Ali Gharib reviewed the book for Inter Press Service, and noted: "Turse's book carefully tracks the Defense Department's money trail to everything from traditional defense contractors to a handful of Southern catfish restaurants to Dunkin' Donuts."[11] Victoria Segal of The Guardian reviewed the book and commented, "Much of Turse's research holds the Pentagon up to ridicule: their golf courses, the fast-food-addicted army that waddles rather than marches on its stomach. Yet the book turns sinister when it exposes desperate recruiters who allow white supremacists to join up, or defence department plans to develop 'weaponised' moths and sharks. References to The Matrix could make Turse seem a paranoid geek. Unfortunately, this is no sci-fi fantasy."[12] David Swanson of Political Affairs Magazine wrote, "Nick Turse has done something pretty amazing in producing an entertaining account of the almost limitless variety of ways in which our money is wasted by what he calls the military industrial technological entertainment academic media corporate matrix, or 'The Complex' for short".[13]

See also[edit]


  1. ^ a b c Nelson, Deborah (November 3, 2008). The War Behind Me: Vietnam Veterans Confront the Truth about U.S. War Crimes. Basic Books. p. 192. ISBN 0-465-00527-6. 
  2. ^ Nick Turse, Kill Anything That Moves : U.s. War Crimes And Atrocities In Vietnam, 1965–1973, a doctoral dissertation, Columbia University 2005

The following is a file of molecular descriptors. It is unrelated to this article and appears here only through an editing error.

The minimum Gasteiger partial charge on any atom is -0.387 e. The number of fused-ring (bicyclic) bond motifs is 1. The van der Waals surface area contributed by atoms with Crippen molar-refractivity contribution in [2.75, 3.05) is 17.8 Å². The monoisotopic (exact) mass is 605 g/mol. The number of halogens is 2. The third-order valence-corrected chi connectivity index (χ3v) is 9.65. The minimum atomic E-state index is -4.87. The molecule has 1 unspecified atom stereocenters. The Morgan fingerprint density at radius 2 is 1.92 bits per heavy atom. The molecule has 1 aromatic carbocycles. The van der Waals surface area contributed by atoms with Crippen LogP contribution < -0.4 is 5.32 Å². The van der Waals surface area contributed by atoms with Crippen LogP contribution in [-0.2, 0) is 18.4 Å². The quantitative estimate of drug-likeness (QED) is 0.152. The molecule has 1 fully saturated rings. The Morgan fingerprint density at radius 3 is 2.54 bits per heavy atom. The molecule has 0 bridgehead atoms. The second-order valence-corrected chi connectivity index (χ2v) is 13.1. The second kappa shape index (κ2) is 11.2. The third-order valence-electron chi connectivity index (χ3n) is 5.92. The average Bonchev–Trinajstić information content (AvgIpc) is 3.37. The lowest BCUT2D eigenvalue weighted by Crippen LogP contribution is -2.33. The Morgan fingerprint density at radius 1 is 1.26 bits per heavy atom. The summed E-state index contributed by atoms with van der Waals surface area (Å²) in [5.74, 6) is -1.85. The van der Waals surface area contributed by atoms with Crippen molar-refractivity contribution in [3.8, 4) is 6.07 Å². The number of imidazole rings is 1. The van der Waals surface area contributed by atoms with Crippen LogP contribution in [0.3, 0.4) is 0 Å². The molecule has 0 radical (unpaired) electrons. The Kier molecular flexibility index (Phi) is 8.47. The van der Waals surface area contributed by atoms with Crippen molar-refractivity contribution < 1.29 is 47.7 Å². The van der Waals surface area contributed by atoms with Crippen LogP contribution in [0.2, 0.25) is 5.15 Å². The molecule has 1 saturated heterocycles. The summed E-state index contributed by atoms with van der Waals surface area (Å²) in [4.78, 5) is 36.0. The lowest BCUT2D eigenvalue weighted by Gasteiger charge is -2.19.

3. ^ Nick Turse, “A My Lai a Month: How the US Fought the Vietnam War”, The Asia-Pacific Journal, Vol. 47-6-08, November 21, 2008
  4. ^ Turse, Nick (November 10, 2009). "Hunkering Down For The Duration?". CBS News. CBS. Retrieved 2009-12-19. 
  5. ^ Engelhardt, Tom; Nick Turse (2008). "The Pentagon's Stealth Corporations". Retrieved February 23, 2016. 
  6. ^ Kirkus Reviews staff (January 15, 2008). "The Complex – Or, buy an iPod, kill an Iraqi". Kirkus Reviews. Nielsen Business Media, Inc. 
  7. ^ Engelhardt, Tom (March 20, 2008). "The Golden Age of the Military-Entertainment Complex". Mother Jones. Retrieved 2008-11-21. 
  8. ^ Engelhardt, Tom (April 26, 2009). "Hungry and Without Options in New York". Mother Jones. Retrieved 2009-12-19. 
  9. ^ St. Clair, Jeffrey (April 26, 2008). "Booked Up". CounterPunch. Retrieved 2008-11-21. 
  10. ^ Barsanti, Chris (2009). "The Complex: How the Military Invades Our Everyday Lives". PopMatters. PopMatters Media, Inc. Retrieved 2009-12-19. 
  11. ^ Gharib, Ali (June 26, 2008). "Book Shows Pentagon's Ties to Hollywood, Dunkin' Donuts". Inter Press Service. 
  12. ^ Segal, Victoria (June 27, 2009). "Saturday Review: Paperbacks: Non-fiction: The Complex , by Nick Turse". The Guardian. Guardian Newspapers Ltd. 
  13. ^ Swanson, David (April 12, 2008). "Where Your Tax Dollar Will and Will Not Go". Political Affairs Magazine. 

External links[edit]